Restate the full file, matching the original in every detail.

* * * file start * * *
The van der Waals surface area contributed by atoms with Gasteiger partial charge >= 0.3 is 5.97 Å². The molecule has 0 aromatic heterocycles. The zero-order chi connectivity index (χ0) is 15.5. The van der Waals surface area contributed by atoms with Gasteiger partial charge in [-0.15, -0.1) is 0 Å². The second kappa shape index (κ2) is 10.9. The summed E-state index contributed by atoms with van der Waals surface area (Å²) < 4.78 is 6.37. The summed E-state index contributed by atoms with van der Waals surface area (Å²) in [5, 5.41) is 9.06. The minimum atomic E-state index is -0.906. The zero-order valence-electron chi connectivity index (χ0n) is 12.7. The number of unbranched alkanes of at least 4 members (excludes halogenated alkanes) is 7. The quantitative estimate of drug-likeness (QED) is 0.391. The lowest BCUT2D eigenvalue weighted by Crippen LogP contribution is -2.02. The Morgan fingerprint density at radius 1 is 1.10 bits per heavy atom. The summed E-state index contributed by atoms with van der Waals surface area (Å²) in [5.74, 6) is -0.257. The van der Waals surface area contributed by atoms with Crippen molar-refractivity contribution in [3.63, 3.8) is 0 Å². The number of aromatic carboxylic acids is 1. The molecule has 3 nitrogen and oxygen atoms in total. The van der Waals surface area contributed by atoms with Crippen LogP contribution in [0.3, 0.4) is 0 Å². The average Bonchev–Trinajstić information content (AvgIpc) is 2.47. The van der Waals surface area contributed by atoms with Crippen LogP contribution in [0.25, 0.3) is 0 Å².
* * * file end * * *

The van der Waals surface area contributed by atoms with Gasteiger partial charge >= 0.3 is 5.97 Å². The molecule has 0 aromatic heterocycles. The zero-order chi connectivity index (χ0) is 15.5. The van der Waals surface area contributed by atoms with Gasteiger partial charge in [-0.15, -0.1) is 0 Å². The second kappa shape index (κ2) is 10.9. The summed E-state index contributed by atoms with van der Waals surface area (Å²) < 4.78 is 6.37. The summed E-state index contributed by atoms with van der Waals surface area (Å²) in [5, 5.41) is 9.06. The minimum atomic E-state index is -0.906. The zero-order valence-electron chi connectivity index (χ0n) is 12.7. The number of unbranched alkanes of at least 4 members (excludes halogenated alkanes) is 7. The quantitative estimate of drug-likeness (QED) is 0.391. The lowest BCUT2D eigenvalue weighted by Crippen LogP contribution is -2.02. The Morgan fingerprint density at radius 1 is 1.10 bits per heavy atom. The summed E-state index contributed by atoms with van der Waals surface area (Å²) in [5.74, 6) is -0.257. The van der Waals surface area contributed by atoms with Crippen molar-refractivity contribution in [3.63, 3.8) is 0 Å². The number of aromatic carboxylic acids is 1. The molecule has 3 nitrogen and oxygen atoms in total. The van der Waals surface area contributed by atoms with Crippen LogP contribution in [0.3, 0.4) is 0 Å². The average Bonchev–Trinajstić information content (AvgIpc) is 2.47. The van der Waals surface area contributed by atoms with Crippen LogP contribution in [0.25, 0.3) is 0 Å².